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J Biol Chem. 1993 Oct 25;268(30):22429-35.

Trapoxin, an antitumor cyclic tetrapeptide, is an irreversible inhibitor of mammalian histone deacetylase.

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Department of Agricultural Chemistry, Faculty of Agriculture, University of Tokyo, Japan.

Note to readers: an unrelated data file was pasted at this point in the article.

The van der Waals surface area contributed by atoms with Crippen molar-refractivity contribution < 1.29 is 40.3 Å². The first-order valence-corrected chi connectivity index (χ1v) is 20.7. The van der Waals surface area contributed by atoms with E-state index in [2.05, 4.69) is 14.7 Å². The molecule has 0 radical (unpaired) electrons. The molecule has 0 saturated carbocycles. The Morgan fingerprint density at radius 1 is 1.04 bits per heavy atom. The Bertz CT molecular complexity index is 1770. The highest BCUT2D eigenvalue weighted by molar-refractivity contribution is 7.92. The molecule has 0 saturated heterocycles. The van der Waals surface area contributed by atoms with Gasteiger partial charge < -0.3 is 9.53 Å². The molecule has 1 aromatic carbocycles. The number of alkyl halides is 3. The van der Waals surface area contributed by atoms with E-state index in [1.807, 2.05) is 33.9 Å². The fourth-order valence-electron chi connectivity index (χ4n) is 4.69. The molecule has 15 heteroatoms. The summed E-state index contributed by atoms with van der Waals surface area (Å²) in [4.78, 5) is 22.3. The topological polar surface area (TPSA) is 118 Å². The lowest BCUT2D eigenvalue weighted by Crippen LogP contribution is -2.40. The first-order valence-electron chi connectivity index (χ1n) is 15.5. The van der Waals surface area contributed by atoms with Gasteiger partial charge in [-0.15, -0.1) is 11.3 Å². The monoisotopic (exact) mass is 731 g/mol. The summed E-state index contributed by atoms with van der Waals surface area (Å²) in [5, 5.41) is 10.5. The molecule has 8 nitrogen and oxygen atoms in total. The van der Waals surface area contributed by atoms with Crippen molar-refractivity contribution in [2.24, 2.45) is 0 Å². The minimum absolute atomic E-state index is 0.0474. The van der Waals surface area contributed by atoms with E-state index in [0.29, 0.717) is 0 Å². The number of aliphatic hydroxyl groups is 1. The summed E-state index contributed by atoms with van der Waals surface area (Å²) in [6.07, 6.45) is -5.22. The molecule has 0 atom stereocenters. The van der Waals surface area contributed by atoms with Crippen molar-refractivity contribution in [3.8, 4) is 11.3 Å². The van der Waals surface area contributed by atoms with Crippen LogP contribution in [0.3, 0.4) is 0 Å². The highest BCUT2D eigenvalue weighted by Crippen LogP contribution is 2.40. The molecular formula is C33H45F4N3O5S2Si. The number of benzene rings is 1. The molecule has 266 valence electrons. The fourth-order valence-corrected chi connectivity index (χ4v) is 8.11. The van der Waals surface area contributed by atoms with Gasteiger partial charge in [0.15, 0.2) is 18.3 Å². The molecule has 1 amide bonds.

Trapoxin (cyclo-(L-phenylalanyl-L-phenylalanyl-D-pipecolinyl-L-2-amino-8- oxo-9,10-epoxy-decanoyl)) is a fungal product that induces morphological reversion from transformed to normal in sis-transformed NIH3T3 fibroblasts. Trapoxin was found to cause accumulation of highly acetylated core histones in a variety of mammalian cell lines. In vitro experiments using partially purified mouse histone deacetylase showed that a low concentration of trapoxin irreversibly inhibited deacetylation of acetylated histone molecules. Chemical reduction of an epoxide group in trapoxin completely abolished the inhibitory activity, suggesting that trapoxin binds covalently to the histone deacetylase via the epoxide. In contrast, inhibition by trichostatin A, a known potent inhibitor of histone deacetylase, was reversible. Despite the different mode of inhibition, trapoxin and trichostatin A induced almost the same biological effects on the cell cycle and differentiation. These results strongly suggest that the in vivo effects commonly induced by these agents can be attributed to histone hyperacetylation resulting from the inhibition of histone deacetylase.

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